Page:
It’s been many years since I’ve watched Who Wants To Be a Millionaire? when it used to air on ABC, hosted by Regis Philbin. In fact, I had no idea that the current format no longer allows a phone-a-friend (because, hey, they are just Googling that answer in those thirty seconds, right?) or that the first ten trivia questions appear in an order that is random in terms of both the questions’ level of difficulty and their monetary value. So reading Keith Romer’s piece in The New Yorker titled “Easy Money” about his experience on the show was both illuminating and captivating. I held my breath as he recounted the questions he was asked on the show…
“Are you ready?”
“Then let’s play ‘Millionaire.’ ”
Already you are in it. Already it’s happening.
This is my first question:
MOMocrats is a blog “where mothers from across the U.S. come together to write about” what?
Maybe it will all be this easy. When I say that MOMocrats must be a political blog, the producers reward me by putting five thousand dollars in my bank.
This is my second question:
In the world of air travel, a ticket that allows you to arrive in one place but depart from another is known by what name?
It is wonderful to feel certainty when you are so prepared to feel doubt. I know that the right answer is (b), and for that I am given another fifteen thousand dollars, bringing my bank to twenty thousand.
Here is my third question:
Shown on ESPN, the Spike Lee documentary “Kobe Doin’ Work” follows a day in the life of a star in what pro sport?
Really. This is a question I was asked on a nationally televised game show. For knowing that Kobe Bryant is a basketball player, I receive an additional thousand dollars.
Here is my fourth question:
Quashing marriage rumors and quoting her own lyrics at the same time, who said “Don’t be fooled by the rocks that I got” in 2012?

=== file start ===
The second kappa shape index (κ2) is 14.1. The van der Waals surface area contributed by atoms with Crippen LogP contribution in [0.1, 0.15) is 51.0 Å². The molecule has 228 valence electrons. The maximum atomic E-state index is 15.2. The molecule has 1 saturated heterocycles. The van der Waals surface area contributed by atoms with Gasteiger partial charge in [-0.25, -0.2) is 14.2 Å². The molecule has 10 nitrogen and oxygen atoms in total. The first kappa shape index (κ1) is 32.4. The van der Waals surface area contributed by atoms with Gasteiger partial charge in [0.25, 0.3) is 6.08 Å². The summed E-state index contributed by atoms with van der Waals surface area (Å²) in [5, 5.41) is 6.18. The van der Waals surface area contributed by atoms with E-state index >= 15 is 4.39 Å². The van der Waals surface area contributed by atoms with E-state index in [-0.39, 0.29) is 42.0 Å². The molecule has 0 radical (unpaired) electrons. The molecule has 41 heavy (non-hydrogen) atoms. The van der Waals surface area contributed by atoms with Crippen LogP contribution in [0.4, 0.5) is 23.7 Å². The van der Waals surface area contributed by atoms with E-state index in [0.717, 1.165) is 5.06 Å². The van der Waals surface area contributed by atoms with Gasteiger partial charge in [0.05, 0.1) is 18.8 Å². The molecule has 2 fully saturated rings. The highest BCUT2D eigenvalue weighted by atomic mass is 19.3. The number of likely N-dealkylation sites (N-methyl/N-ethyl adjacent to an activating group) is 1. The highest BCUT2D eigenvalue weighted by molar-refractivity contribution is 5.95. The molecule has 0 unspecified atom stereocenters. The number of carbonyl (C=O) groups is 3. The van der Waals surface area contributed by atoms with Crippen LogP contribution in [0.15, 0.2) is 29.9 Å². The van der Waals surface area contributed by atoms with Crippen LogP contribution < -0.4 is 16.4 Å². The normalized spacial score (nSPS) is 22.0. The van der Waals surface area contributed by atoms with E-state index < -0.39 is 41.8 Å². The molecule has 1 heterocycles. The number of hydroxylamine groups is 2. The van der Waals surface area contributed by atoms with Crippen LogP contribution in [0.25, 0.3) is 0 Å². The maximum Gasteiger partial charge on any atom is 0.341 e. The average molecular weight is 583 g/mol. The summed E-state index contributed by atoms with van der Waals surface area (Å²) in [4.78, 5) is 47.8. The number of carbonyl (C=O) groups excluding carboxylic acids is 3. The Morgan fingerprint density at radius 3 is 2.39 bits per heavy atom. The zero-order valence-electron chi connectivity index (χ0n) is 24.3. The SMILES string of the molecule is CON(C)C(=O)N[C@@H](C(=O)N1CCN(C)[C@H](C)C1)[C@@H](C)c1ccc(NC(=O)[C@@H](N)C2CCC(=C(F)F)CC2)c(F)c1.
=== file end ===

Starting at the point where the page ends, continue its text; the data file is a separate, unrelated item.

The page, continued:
(a) Britney Spears
(b) Lady Gaga
(c) Jennifer Lopez
(d) Christina Aguilera
I don’t know the answer, or I’m not sure enough, anyway, to risk my entire game, but I have trained myself to use my Ask the Audience lifeline on this sort of question. If you ask the audience about some obscure event from eighteenth-century U.S. history, thirty-four per cent of them will say (a) and thirty-seven per cent will say (b) and eighteen per cent will say (c) and eleven per cent will say (d), and then where are you, really? But America knows popular culture—it is the food they eat and the air they breathe. Seventy-five per cent of my beautiful audience says that it is Jennifer Lopez, and God bless them for knowing this, because this question is worth two thousand dollars. I make a series of kiss-blowing gestures to the three banks of seats—a move I learned from professional tennis players thanking the crowd after winning a major. What have I done? What have I accomplished? I have answered four trivia questions and earned twenty-three thousand dollars.
There is no time, though, to make sense of this new reality. The show rolls on relentlessly.
This is the fifth question I am asked:
Often armed to the teeth with foam swords and shields, people who are LARPing are engaging in what activity?
(a) Lunch Above Risky Places
(b) Leaping at Rave Parties
(c) Live Action Role Play
(d) Late Age Renaissance Pride
I confess to Meredith that the reason I know the answer is (c) is because of my own casual involvement in this as a teen-ager. If I could go back in time, I would not allow this nerdy admission to come out of my mouth on national television, but I am five questions in and haven’t used either of my Jump the Question lifelines, and I’ve begun to feel dangerously expansive. Knowing what LARPing is turns out to be worth only five hundred dollars, but still, it’s free money.
The dissonance Keith felt about the big money in later questions was something many of us won’t get to experience in our lifetimes:
What have I done to deserve to arrive at this moment? I spent a day auditioning for a game show and another one in which I have so far correctly answered eight of ten questions (with a little help from the studio audience). I have bantered with Meredith Vieira, and, before my eighth question, I have performed my Chewbacca impersonation. For this, I have somehow earned the right to try to answer a trivia question for more money than I will likely ever earn in an entire year. I have imagined this moment countless times. Meredith will ask me the question and I will know the answer, or maybe I won’t be certain but will still guess correctly and I will run around the studio with my arms wide, like an airplane coming in to land. A hundred thousand, two hundred and fifty thousand, five hundred thousand, a million. Life-changing money.
Entertaining and informative! Recommended.